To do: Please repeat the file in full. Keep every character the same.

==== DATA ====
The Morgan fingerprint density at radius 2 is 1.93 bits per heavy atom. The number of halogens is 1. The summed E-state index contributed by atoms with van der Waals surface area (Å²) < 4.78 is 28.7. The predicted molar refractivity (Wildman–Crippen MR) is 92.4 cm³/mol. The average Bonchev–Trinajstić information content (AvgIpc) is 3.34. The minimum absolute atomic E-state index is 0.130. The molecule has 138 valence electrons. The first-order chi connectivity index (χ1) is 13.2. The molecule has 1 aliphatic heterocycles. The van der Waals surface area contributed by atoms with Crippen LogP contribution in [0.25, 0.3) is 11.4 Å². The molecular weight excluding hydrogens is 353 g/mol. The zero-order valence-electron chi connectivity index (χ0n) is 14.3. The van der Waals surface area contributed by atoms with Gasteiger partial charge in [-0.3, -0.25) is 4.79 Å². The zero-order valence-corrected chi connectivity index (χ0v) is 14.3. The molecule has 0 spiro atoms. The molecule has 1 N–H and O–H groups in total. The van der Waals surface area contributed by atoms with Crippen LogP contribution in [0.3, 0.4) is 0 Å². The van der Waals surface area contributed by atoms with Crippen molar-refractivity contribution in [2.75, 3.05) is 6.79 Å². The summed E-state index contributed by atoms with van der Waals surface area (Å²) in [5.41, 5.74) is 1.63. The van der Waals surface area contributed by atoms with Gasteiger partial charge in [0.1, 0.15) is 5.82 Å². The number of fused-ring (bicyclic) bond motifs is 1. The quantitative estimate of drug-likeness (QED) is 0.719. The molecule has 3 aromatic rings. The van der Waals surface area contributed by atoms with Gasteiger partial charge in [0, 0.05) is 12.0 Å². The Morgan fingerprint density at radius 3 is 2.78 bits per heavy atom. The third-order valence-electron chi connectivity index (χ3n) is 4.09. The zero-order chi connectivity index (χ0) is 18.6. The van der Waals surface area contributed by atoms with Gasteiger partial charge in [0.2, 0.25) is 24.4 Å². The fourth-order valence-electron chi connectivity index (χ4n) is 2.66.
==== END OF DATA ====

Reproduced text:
The Morgan fingerprint density at radius 2 is 1.93 bits per heavy atom. The number of halogens is 1. The summed E-state index contributed by atoms with van der Waals surface area (Å²) < 4.78 is 28.7. The predicted molar refractivity (Wildman–Crippen MR) is 92.4 cm³/mol. The average Bonchev–Trinajstić information content (AvgIpc) is 3.34. The minimum absolute atomic E-state index is 0.130. The molecule has 138 valence electrons. The first-order chi connectivity index (χ1) is 13.2. The molecule has 1 aliphatic heterocycles. The van der Waals surface area contributed by atoms with Crippen LogP contribution in [0.25, 0.3) is 11.4 Å². The molecular weight excluding hydrogens is 353 g/mol. The zero-order valence-electron chi connectivity index (χ0n) is 14.3. The van der Waals surface area contributed by atoms with Gasteiger partial charge in [-0.3, -0.25) is 4.79 Å². The zero-order valence-corrected chi connectivity index (χ0v) is 14.3. The molecule has 0 spiro atoms. The molecule has 1 N–H and O–H groups in total. The van der Waals surface area contributed by atoms with Crippen LogP contribution in [0.3, 0.4) is 0 Å². The van der Waals surface area contributed by atoms with Crippen molar-refractivity contribution in [2.75, 3.05) is 6.79 Å². The summed E-state index contributed by atoms with van der Waals surface area (Å²) in [5.41, 5.74) is 1.63. The van der Waals surface area contributed by atoms with Gasteiger partial charge in [0.1, 0.15) is 5.82 Å². The number of fused-ring (bicyclic) bond motifs is 1. The quantitative estimate of drug-likeness (QED) is 0.719. The molecule has 3 aromatic rings. The van der Waals surface area contributed by atoms with Gasteiger partial charge in [0, 0.05) is 12.0 Å². The Morgan fingerprint density at radius 3 is 2.78 bits per heavy atom. The third-order valence-electron chi connectivity index (χ3n) is 4.09. The zero-order chi connectivity index (χ0) is 18.6. The van der Waals surface area contributed by atoms with Gasteiger partial charge in [0.2, 0.25) is 24.4 Å². The fourth-order valence-electron chi connectivity index (χ4n) is 2.66.